Confirmation completes the initiation of a person into the Catholic Church. It is considered one of the three sacraments of initiation, along with Baptism and the Eucharist. The Church teaches that the graces imparted by baptism are perfected in the sacrament of Confirmation, and it encourages all baptized Catholics to receive Confirmation if they have not done so already.
The Catholic Church teaches that Confirmation was prefigured in the Gospel of Matthew at Christ's baptism in the River Jordan when the Holy Spirit descended upon him in the form of a dove. In the Book of Acts, the Apostles are filled with the Holy Spirit, which they pass on to other Christians through the laying on of hands. The Church considers the laying on of hands to be an essential part of the sacrament, along with the words "Be sealed with the gift of the Holy Spirit." The Church uses consecrated oil in Confirmation as an outward sign of the inward grace conferred by the sacrament. It believes that the sacrament imprints a spiritual mark upon the soul of the receiver. Ordinarily the sacrament of Confirmation is administered by a bishop, but the bishop can grant faculties for Confirmation to parish priests on occasions where the bishop cannot be present.Learn More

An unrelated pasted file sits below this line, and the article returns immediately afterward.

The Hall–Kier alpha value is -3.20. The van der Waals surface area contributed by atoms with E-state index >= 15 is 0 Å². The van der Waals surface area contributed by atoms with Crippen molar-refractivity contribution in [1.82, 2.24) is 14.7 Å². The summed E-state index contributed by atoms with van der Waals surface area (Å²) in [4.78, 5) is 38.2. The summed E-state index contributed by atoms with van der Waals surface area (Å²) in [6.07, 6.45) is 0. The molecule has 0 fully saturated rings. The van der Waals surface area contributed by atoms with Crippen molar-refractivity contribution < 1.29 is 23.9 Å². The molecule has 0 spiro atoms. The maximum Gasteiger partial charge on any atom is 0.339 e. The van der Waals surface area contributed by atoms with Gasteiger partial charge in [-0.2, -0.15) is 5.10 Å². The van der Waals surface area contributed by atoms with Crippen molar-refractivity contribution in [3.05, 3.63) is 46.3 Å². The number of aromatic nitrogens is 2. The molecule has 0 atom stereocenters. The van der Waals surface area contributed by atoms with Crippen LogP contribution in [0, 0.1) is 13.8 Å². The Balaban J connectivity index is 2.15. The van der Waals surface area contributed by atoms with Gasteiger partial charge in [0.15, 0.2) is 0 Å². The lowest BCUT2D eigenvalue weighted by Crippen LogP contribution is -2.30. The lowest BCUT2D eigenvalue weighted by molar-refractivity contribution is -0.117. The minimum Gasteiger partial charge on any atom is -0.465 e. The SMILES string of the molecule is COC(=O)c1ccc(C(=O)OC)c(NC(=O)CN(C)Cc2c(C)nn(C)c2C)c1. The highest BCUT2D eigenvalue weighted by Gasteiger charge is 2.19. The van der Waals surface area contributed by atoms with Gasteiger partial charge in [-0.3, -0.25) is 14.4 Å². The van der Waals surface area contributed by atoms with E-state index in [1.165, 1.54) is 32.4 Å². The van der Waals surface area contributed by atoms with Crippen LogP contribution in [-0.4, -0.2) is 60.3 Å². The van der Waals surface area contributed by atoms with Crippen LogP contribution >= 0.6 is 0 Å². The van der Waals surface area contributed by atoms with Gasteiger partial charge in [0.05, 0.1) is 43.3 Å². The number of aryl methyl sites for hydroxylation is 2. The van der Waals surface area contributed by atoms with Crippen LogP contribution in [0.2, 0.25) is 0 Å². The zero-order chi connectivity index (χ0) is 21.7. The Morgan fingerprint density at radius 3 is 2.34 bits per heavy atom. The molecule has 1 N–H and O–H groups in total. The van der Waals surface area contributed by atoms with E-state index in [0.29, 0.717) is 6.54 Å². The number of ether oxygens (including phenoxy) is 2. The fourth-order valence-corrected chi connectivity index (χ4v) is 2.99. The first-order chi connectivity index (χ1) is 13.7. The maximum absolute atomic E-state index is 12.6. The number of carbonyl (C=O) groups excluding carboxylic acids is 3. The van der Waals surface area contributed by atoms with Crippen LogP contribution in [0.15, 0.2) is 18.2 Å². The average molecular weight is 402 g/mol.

Religious organizations are not generally bound by the same financial reporting requirements as other entities, but the Catholic Church is very likely to be the wealthiest single religious organization on Earth. The Economist estimates that annual expenditures of the Catholic Church in the United States alone exceed $170 billion.Full Answer >
People are confirmed to complete the process that the Catholic Church terms "baptismal grace." The three steps in the process are baptism, Eucharist or first communion, and finally confirmation, which form the sacrament of initiation.Full Answer >
The Great Western Schism, as opposed to the Great East-West Schism, had a profound destabilizing effect on the faith people held in the institution of the Catholic Church. Most of all, it seriously deteriorated the prestige and assumed authenticity of papal power.Full Answer >
A Kairos retreat is a multi-day spiritual awakening activity sponsored by the Catholic Church for high school and college-age youth. The purpose of the retreat is to help the participants contemplate their relationship with God, discover their own identity and build stronger bonds with their peers. The Kairos retreat dates back to the 1960s and has its roots in the 16th century spiritual exercises of Ignatius of Loyola.Full Answer >